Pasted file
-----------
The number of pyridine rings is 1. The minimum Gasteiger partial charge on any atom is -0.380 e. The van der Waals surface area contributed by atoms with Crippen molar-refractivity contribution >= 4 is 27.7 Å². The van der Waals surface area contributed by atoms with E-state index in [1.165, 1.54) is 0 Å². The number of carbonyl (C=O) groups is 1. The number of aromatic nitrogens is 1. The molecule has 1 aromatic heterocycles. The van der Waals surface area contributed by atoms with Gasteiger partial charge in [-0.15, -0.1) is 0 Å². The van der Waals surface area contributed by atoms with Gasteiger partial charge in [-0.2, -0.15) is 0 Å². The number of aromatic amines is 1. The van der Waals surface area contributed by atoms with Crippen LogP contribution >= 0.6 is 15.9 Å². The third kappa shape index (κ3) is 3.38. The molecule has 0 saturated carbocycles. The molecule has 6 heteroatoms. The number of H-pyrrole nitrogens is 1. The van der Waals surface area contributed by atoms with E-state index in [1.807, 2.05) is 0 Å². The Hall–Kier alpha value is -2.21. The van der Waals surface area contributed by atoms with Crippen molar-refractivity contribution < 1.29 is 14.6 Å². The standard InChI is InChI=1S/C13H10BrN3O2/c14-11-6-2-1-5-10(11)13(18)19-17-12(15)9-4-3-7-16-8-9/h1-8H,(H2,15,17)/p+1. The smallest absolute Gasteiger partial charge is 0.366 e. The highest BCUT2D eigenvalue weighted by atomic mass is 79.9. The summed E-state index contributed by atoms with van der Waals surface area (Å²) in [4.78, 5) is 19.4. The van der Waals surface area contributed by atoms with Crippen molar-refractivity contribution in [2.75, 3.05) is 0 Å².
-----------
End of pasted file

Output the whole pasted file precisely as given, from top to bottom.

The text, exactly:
The number of pyridine rings is 1. The minimum Gasteiger partial charge on any atom is -0.380 e. The van der Waals surface area contributed by atoms with Crippen molar-refractivity contribution >= 4 is 27.7 Å². The van der Waals surface area contributed by atoms with E-state index in [1.165, 1.54) is 0 Å². The number of carbonyl (C=O) groups is 1. The number of aromatic nitrogens is 1. The molecule has 1 aromatic heterocycles. The van der Waals surface area contributed by atoms with Gasteiger partial charge in [-0.15, -0.1) is 0 Å². The van der Waals surface area contributed by atoms with Gasteiger partial charge in [-0.2, -0.15) is 0 Å². The number of aromatic amines is 1. The van der Waals surface area contributed by atoms with Crippen LogP contribution >= 0.6 is 15.9 Å². The third kappa shape index (κ3) is 3.38. The molecule has 0 saturated carbocycles. The molecule has 6 heteroatoms. The number of H-pyrrole nitrogens is 1. The van der Waals surface area contributed by atoms with E-state index in [1.807, 2.05) is 0 Å². The Hall–Kier alpha value is -2.21. The van der Waals surface area contributed by atoms with Crippen molar-refractivity contribution < 1.29 is 14.6 Å². The standard InChI is InChI=1S/C13H10BrN3O2/c14-11-6-2-1-5-10(11)13(18)19-17-12(15)9-4-3-7-16-8-9/h1-8H,(H2,15,17)/p+1. The smallest absolute Gasteiger partial charge is 0.366 e. The highest BCUT2D eigenvalue weighted by atomic mass is 79.9. The summed E-state index contributed by atoms with van der Waals surface area (Å²) in [4.78, 5) is 19.4. The van der Waals surface area contributed by atoms with Crippen molar-refractivity contribution in [2.75, 3.05) is 0 Å².